Pipe Shots

I watched the whole All Star Game, which I haven’t actually done in many years. I have lots of overwrought analysis. Note:

***NL starting pitcher, Cardinal’s Adam Wainright, is being castigated for saying he was of a charitable mind to give Derek Jeter some ‘pipe shots’. IE, hittable fastballs down the middle when Jeter was at bat. This year’s game evolved mostly into a venue to contemplate Jeter’s greatness as his retirement approaches. So ‘pipe shots’ to hit are ostensibly a magnanimous gesture that Jeter could turn into melodrama as he exits the stage.

Magnanimousity(?) of this sort is traceable to at least 1968, when Denny McClain grooved fastballs to Mickey Mantle in late September games. Mantle was way over the hill in his last year, leaving on a low note with bad knees, and was lamented in something of a pitiable way. But he was also gamely seeking to advance his place on the all-time home run list. In this game Mantle hit a home run off McClain, adding to his total, and in the soft focus of lore the McClain anecdote has come to be regarded with universal affection.

So you figure warm fuzzies would translate to this Wainright / Jeter situation, right? No, the reaction was just about opposite, with Wainright being called out as a clod for, I think, appearing to be patronizing of Jeter. Jeter is not pathetic, and at age 40 he can get a mere base hit without anyone’s help. Wainright also would seem to have violated some sort of unwritten rule about what pros say about playing hard all the time.

So Wainright was out of line, definetly, for his original comments. But this was obviously just a breezy train of thought being aired as he stood in front of a couple reporters. In reality, I’m not sure Wainright ‘grooved’ to Jeter with to with any quality of execution. The pitch Jeter hit for a double was a knee high 89 mph fastball tailing in. Sometimes that’s a meatball, sometimes that’s a good sinker. You figure out what to call it after the batter does his thing and you have a result. So really the heat Wainright is taking is a consequence of his breezy interview, and not what actually happened on the field. That will learn ya.

***‘Pipe shots’ doesn’t have much elegance as a euphemism. We didn’t use this term in my day.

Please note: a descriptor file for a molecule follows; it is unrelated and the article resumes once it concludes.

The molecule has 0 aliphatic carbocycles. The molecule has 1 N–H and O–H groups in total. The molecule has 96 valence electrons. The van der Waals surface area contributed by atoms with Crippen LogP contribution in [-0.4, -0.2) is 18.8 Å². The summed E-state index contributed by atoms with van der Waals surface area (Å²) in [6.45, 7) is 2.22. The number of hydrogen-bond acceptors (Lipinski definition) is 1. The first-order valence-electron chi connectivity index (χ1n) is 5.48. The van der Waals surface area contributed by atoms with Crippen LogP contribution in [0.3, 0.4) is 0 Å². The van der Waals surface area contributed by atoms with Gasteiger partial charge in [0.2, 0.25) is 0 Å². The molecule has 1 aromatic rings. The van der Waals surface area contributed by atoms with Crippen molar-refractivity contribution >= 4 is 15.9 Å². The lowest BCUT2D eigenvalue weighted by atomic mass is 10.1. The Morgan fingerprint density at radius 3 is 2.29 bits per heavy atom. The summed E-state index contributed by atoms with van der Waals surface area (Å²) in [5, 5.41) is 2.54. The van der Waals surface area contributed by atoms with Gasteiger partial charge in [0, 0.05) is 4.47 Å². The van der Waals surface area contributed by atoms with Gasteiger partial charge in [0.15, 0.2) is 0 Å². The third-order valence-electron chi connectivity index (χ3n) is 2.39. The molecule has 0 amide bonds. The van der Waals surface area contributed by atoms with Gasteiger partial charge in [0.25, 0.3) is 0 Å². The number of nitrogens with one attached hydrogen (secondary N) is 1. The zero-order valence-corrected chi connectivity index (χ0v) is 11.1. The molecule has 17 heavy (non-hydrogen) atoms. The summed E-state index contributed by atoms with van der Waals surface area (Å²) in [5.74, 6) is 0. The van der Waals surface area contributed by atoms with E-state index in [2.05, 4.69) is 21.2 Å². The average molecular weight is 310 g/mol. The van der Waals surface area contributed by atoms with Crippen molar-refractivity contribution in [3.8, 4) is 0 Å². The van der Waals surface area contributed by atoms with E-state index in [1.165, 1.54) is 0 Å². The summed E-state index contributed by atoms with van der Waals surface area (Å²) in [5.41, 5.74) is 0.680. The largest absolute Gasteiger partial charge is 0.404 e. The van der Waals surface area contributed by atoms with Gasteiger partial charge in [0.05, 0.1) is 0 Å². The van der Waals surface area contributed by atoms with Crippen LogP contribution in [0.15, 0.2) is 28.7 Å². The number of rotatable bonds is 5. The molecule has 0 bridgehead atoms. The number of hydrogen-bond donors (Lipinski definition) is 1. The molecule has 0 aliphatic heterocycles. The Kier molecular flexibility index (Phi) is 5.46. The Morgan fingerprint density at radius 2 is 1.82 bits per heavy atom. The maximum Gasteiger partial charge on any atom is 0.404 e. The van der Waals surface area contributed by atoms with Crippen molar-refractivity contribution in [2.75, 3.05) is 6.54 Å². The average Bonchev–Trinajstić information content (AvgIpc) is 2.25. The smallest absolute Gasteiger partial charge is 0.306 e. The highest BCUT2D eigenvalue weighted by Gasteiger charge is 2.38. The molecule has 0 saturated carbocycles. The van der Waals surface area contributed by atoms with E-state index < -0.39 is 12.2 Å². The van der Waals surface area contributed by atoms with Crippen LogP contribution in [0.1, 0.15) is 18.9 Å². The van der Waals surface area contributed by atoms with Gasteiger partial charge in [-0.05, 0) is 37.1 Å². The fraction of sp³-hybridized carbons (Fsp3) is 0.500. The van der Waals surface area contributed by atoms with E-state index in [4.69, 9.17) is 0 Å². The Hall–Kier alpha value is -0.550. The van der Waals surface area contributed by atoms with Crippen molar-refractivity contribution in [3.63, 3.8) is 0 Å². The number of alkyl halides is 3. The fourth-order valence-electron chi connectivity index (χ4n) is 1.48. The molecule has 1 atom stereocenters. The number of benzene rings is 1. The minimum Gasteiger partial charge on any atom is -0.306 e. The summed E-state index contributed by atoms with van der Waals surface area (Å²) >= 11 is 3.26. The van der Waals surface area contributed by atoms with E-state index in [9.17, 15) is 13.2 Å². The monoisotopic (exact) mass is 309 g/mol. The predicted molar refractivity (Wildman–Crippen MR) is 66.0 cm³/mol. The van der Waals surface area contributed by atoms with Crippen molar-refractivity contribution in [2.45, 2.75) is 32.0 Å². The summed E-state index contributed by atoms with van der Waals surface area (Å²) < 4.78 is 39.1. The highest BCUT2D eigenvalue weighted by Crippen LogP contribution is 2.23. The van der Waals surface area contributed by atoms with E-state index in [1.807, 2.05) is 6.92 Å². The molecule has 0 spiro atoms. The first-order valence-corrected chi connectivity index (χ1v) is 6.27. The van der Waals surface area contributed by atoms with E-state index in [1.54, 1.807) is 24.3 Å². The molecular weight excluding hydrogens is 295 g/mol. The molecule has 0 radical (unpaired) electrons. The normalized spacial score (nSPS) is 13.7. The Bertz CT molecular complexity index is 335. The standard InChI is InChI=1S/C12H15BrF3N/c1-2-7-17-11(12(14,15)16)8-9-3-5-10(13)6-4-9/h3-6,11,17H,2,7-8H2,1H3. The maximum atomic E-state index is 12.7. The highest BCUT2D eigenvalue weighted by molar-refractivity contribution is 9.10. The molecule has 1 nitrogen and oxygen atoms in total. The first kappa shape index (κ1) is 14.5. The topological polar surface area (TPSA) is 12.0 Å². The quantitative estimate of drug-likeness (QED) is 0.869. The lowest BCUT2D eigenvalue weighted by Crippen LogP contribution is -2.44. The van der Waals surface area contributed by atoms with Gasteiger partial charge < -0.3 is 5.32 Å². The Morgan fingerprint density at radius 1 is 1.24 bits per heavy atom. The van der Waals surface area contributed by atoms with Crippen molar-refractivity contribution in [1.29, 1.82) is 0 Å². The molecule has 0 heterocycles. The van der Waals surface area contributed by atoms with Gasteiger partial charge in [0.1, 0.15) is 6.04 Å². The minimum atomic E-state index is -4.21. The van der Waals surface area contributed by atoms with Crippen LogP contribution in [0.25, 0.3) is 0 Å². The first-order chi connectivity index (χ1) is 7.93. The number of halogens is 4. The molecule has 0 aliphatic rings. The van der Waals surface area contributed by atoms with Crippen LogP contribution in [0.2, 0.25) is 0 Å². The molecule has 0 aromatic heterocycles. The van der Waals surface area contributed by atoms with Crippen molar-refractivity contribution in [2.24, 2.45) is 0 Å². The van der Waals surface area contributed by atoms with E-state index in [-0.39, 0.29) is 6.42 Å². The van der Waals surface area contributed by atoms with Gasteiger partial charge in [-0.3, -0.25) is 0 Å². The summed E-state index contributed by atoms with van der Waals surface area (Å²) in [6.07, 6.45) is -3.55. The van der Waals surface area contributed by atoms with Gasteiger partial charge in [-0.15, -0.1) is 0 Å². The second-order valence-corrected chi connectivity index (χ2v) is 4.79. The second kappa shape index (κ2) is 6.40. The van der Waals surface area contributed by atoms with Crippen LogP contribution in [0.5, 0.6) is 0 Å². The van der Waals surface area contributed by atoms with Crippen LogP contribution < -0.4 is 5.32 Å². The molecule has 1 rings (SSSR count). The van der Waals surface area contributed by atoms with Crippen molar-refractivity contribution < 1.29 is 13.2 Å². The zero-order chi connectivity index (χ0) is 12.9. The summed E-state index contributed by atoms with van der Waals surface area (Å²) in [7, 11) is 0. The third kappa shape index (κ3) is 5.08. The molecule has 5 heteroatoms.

***Fair to say I’m something of a Yankee hater, but I always knew Jeter for what he was: exceptional.

Still, they were doing a doing a dugout interview with him during one of the late half innings. They barely cut to the action on the field, and I found this tiresome.

***Joe Mauer, Pat Neshek, and Glen Perkins are Twin Cities fellas of the same age, who have basically been playing in the same leagues since they were early teenagers. Neshek and Perkins played in last night’s game. Would have been nice if Joe Mauer was healthy and playing well, so that he could have been in there. I do think the presence of these three in the big leagues speaks to a certain quality achieved in Minnesota amateur baseball at a certain point in the last 20 years.

***In amateur ball I regularly encountered pitchers who threw say 80 to 85 miles per hour. And this is really pretty fast as an athletic proposition and as a practical reality on the baseball field. This speed can only be achieved by a subset of athletes who are youngish and in pretty decent physical condition. When I was youngish and in pretty decent condition I topped out at 75 mph.

Throwing a baseball 90 miles per is an enormously elite physical capability. You have to have the musculature to do it and then you have to execute the pitching motion in a certain way. The right way is not the way most people think it is, and this is actually kind of a barrier to entry as far as being able to do it.

Neshek can throw 90 and does. At 6 ‘3, he no doubt has the musculature. I’m bewildered to explain how he gets 90 out of that motion. He flips it sidearm kinda abruptly. Inasmuch as you’re supposed to discern energy build up before release, I don’t see any.

Perkins is not quite 6 ft tall and sits at 95. There’s an everyman’s joy to watching short pitchers who throw hard, but we do see this type with some regularity. He’s explainable. He may not superficially look like a great athlete, but he is. And he’s got great mechanics.

Aroldis Chapman of the Reds pitched in last night’s game, and he may be the hardest thrower the game has ever encountered. In electronic pitch timing there’s the slow gun and the fast gun, which is reflective of an engineering difference between the brands vis a vis what Doppler wave the device reads, the one coming back from near the pitchers hand or the one mid pitch. I understand Target Field to use the slow gun. Chapman was at 99, 100, and 102 last night.

***I think you can break down the legendery hard throwers into trebuchets and slingers.

Feller, Koufax, and Ryan were modestly tall. They were trebuchets.

Randy Johnson and Aroldis Chapman are borderline freakishly tall, if not actually freakishly tall. They’re slingers.


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